Brazil's Pelotas port resumes operations

  • Spanish Market: Agriculture, Fertilizers
  • 21/05/24

Brazil's Pelotas port, one of the three main ports in flood-swept southern Rio Grande do Sul state, resumed operations on Tuesday.

Cargo handling had been suspended since the beginning of May as heavy rains hit the region in late April and caused the biggest flood in the history of the state.

The port of Rio Grande, the largest in the state and one of the most relevant for grains and fertilizers in Brazil, continues to operate normally. Rio Grande did not suspend operations at any time during the floods, but cargo handling slowed in recent weeks. For safety reasons, the port authority reduced the draft to 12.8 meters (42ft) at the Bunge, Bianchini and Termasa/Tergrasa terminals.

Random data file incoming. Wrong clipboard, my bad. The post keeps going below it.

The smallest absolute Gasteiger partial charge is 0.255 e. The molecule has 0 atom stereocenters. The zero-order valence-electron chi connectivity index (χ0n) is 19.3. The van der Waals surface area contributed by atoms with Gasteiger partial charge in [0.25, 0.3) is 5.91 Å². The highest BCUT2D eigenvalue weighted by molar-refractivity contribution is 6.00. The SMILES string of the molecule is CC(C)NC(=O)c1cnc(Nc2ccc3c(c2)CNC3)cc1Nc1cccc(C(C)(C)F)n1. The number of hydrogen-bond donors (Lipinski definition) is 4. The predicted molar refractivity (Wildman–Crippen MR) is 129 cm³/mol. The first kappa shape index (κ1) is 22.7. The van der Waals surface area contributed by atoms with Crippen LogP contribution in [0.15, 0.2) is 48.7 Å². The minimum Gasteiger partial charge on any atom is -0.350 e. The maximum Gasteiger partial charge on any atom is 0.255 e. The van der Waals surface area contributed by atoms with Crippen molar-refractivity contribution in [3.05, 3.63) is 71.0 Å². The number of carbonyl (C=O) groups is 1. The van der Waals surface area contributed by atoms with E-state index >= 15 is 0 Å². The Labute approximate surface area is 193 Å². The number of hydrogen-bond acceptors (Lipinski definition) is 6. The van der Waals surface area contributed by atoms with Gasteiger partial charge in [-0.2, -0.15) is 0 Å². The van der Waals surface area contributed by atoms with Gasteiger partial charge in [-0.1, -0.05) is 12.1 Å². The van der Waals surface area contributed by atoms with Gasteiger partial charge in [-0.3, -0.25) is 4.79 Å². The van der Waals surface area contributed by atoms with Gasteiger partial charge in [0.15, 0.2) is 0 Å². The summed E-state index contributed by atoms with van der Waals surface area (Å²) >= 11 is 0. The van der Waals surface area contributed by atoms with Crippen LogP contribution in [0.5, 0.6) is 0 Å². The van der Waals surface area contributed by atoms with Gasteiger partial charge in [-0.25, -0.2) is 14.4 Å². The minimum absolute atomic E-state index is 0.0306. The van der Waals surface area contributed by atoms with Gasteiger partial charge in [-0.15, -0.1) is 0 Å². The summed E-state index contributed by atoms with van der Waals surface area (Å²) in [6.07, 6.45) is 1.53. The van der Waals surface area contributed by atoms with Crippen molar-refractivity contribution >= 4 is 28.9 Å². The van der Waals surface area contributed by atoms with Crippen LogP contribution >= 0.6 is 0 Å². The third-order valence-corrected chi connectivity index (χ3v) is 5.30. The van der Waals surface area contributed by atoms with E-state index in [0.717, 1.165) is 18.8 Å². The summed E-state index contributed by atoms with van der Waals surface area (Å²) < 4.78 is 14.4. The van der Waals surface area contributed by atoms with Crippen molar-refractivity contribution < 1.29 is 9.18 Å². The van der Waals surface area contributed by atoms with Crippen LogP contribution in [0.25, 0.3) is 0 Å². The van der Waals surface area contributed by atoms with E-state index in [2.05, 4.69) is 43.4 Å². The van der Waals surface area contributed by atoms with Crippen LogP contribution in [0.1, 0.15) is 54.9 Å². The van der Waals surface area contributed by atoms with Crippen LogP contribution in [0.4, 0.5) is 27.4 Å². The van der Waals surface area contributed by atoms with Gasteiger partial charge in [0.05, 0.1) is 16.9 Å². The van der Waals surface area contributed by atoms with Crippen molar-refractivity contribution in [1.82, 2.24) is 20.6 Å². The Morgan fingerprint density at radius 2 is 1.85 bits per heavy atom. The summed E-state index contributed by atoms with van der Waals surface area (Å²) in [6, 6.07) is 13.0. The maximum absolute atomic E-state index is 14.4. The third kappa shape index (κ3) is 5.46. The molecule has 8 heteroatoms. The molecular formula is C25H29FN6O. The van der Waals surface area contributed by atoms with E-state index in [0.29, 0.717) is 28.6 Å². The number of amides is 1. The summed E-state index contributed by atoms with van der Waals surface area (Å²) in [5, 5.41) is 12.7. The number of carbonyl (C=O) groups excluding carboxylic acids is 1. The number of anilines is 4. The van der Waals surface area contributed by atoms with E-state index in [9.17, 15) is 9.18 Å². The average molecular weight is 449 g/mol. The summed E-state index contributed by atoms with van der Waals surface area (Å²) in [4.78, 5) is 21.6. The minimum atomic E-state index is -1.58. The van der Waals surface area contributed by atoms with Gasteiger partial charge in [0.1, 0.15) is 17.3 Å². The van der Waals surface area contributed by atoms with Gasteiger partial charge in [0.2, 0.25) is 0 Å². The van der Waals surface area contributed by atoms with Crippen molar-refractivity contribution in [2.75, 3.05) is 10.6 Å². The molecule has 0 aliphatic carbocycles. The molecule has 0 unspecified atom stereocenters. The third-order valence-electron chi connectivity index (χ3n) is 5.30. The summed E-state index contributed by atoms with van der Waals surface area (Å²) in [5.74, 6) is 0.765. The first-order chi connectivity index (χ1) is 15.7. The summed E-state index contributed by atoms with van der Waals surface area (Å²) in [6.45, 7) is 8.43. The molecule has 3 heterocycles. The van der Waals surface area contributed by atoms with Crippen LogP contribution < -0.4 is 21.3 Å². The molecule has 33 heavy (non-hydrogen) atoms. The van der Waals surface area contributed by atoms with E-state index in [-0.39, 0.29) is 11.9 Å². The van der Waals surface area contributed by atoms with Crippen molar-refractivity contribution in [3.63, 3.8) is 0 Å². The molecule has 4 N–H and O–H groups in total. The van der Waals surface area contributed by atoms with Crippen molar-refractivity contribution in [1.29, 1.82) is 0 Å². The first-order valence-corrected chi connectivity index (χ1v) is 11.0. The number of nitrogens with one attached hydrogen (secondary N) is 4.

The port of Porto Alegre has suspended operations because Lake Guaiba's level is at 4m, 1m above its flood level, according to the state's civil defense.

There are 77 stretches of on 46 highways in Rio Grande do Sul totally or partially blocked, including roads, bridges and ferries.

Since the floods began, 464 cities have been impacted, affecting around 2.4mn people. The floods have left 161 people dead, 85 missing and over 581,600 people displaced.


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21/06/24

Urea paper markets rise on India tender rumours

Urea paper markets rise on India tender rumours